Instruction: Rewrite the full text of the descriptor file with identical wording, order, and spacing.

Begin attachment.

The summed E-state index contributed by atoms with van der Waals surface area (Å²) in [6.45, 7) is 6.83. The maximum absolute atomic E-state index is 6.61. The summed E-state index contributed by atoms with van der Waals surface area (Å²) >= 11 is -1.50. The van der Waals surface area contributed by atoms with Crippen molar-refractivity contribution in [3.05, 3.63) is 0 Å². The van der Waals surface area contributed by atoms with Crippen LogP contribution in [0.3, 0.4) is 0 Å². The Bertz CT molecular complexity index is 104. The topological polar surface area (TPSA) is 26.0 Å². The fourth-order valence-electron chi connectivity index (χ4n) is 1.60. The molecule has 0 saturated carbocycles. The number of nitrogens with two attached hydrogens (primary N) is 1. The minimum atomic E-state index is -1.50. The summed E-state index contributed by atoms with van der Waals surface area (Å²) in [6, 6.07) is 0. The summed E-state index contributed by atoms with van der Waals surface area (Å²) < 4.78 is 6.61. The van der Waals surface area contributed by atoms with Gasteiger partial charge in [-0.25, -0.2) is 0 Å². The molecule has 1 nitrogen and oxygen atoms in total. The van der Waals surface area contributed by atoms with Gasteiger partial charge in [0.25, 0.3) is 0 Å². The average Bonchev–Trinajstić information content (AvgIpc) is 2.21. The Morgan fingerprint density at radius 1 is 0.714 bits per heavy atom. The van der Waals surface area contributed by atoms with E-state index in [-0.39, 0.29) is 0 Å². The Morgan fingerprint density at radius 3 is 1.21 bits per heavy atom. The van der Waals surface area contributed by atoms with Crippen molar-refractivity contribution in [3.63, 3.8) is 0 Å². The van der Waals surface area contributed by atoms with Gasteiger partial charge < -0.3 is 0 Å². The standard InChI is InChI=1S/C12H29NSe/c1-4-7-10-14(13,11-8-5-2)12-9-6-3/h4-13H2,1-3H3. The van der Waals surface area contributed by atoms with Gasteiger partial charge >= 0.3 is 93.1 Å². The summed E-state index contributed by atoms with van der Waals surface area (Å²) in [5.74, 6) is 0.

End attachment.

The summed E-state index contributed by atoms with van der Waals surface area (Å²) in [6.45, 7) is 6.83. The maximum absolute atomic E-state index is 6.61. The summed E-state index contributed by atoms with van der Waals surface area (Å²) >= 11 is -1.50. The van der Waals surface area contributed by atoms with Crippen molar-refractivity contribution in [3.05, 3.63) is 0 Å². The van der Waals surface area contributed by atoms with Crippen LogP contribution in [0.3, 0.4) is 0 Å². The Bertz CT molecular complexity index is 104. The topological polar surface area (TPSA) is 26.0 Å². The fourth-order valence-electron chi connectivity index (χ4n) is 1.60. The molecule has 0 saturated carbocycles. The number of nitrogens with two attached hydrogens (primary N) is 1. The minimum atomic E-state index is -1.50. The summed E-state index contributed by atoms with van der Waals surface area (Å²) in [6, 6.07) is 0. The summed E-state index contributed by atoms with van der Waals surface area (Å²) < 4.78 is 6.61. The van der Waals surface area contributed by atoms with Gasteiger partial charge in [-0.25, -0.2) is 0 Å². The molecule has 1 nitrogen and oxygen atoms in total. The van der Waals surface area contributed by atoms with Gasteiger partial charge in [0.25, 0.3) is 0 Å². The average Bonchev–Trinajstić information content (AvgIpc) is 2.21. The Morgan fingerprint density at radius 1 is 0.714 bits per heavy atom. The van der Waals surface area contributed by atoms with E-state index in [-0.39, 0.29) is 0 Å². The Morgan fingerprint density at radius 3 is 1.21 bits per heavy atom. The van der Waals surface area contributed by atoms with Crippen molar-refractivity contribution in [3.63, 3.8) is 0 Å². The van der Waals surface area contributed by atoms with Gasteiger partial charge < -0.3 is 0 Å². The standard InChI is InChI=1S/C12H29NSe/c1-4-7-10-14(13,11-8-5-2)12-9-6-3/h4-13H2,1-3H3. The van der Waals surface area contributed by atoms with Gasteiger partial charge >= 0.3 is 93.1 Å². The summed E-state index contributed by atoms with van der Waals surface area (Å²) in [5.74, 6) is 0.